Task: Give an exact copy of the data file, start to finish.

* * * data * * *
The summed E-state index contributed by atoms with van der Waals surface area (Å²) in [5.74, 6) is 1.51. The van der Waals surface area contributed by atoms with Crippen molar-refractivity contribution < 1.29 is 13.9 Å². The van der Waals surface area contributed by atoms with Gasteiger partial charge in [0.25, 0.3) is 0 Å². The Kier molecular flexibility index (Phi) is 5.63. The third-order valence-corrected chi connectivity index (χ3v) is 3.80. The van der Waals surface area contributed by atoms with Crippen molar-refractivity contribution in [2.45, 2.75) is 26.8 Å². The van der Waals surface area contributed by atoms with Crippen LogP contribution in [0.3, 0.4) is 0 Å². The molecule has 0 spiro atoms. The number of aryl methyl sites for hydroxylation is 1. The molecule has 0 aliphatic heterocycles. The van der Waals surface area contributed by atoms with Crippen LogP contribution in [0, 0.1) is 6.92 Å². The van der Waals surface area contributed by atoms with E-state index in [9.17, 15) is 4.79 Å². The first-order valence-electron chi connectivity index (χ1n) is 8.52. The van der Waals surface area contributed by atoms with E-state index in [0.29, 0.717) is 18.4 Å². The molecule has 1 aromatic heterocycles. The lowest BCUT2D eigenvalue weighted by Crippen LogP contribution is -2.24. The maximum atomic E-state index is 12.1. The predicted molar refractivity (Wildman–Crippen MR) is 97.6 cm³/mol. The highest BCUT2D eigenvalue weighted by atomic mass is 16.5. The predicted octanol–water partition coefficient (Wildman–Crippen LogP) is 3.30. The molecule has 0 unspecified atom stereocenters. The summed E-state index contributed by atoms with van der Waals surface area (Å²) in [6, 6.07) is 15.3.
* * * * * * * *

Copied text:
The summed E-state index contributed by atoms with van der Waals surface area (Å²) in [5.74, 6) is 1.51. The van der Waals surface area contributed by atoms with Crippen molar-refractivity contribution < 1.29 is 13.9 Å². The van der Waals surface area contributed by atoms with Gasteiger partial charge in [0.25, 0.3) is 0 Å². The Kier molecular flexibility index (Phi) is 5.63. The third-order valence-corrected chi connectivity index (χ3v) is 3.80. The van der Waals surface area contributed by atoms with Crippen molar-refractivity contribution in [2.45, 2.75) is 26.8 Å². The van der Waals surface area contributed by atoms with Crippen LogP contribution in [0.3, 0.4) is 0 Å². The molecule has 0 spiro atoms. The number of aryl methyl sites for hydroxylation is 1. The molecule has 0 aliphatic heterocycles. The van der Waals surface area contributed by atoms with Crippen LogP contribution in [0, 0.1) is 6.92 Å². The van der Waals surface area contributed by atoms with E-state index in [9.17, 15) is 4.79 Å². The first-order valence-electron chi connectivity index (χ1n) is 8.52. The van der Waals surface area contributed by atoms with E-state index in [0.29, 0.717) is 18.4 Å². The molecule has 1 aromatic heterocycles. The lowest BCUT2D eigenvalue weighted by Crippen LogP contribution is -2.24. The maximum atomic E-state index is 12.1. The predicted molar refractivity (Wildman–Crippen MR) is 97.6 cm³/mol. The highest BCUT2D eigenvalue weighted by atomic mass is 16.5. The predicted octanol–water partition coefficient (Wildman–Crippen LogP) is 3.30. The molecule has 0 unspecified atom stereocenters. The summed E-state index contributed by atoms with van der Waals surface area (Å²) in [6, 6.07) is 15.3.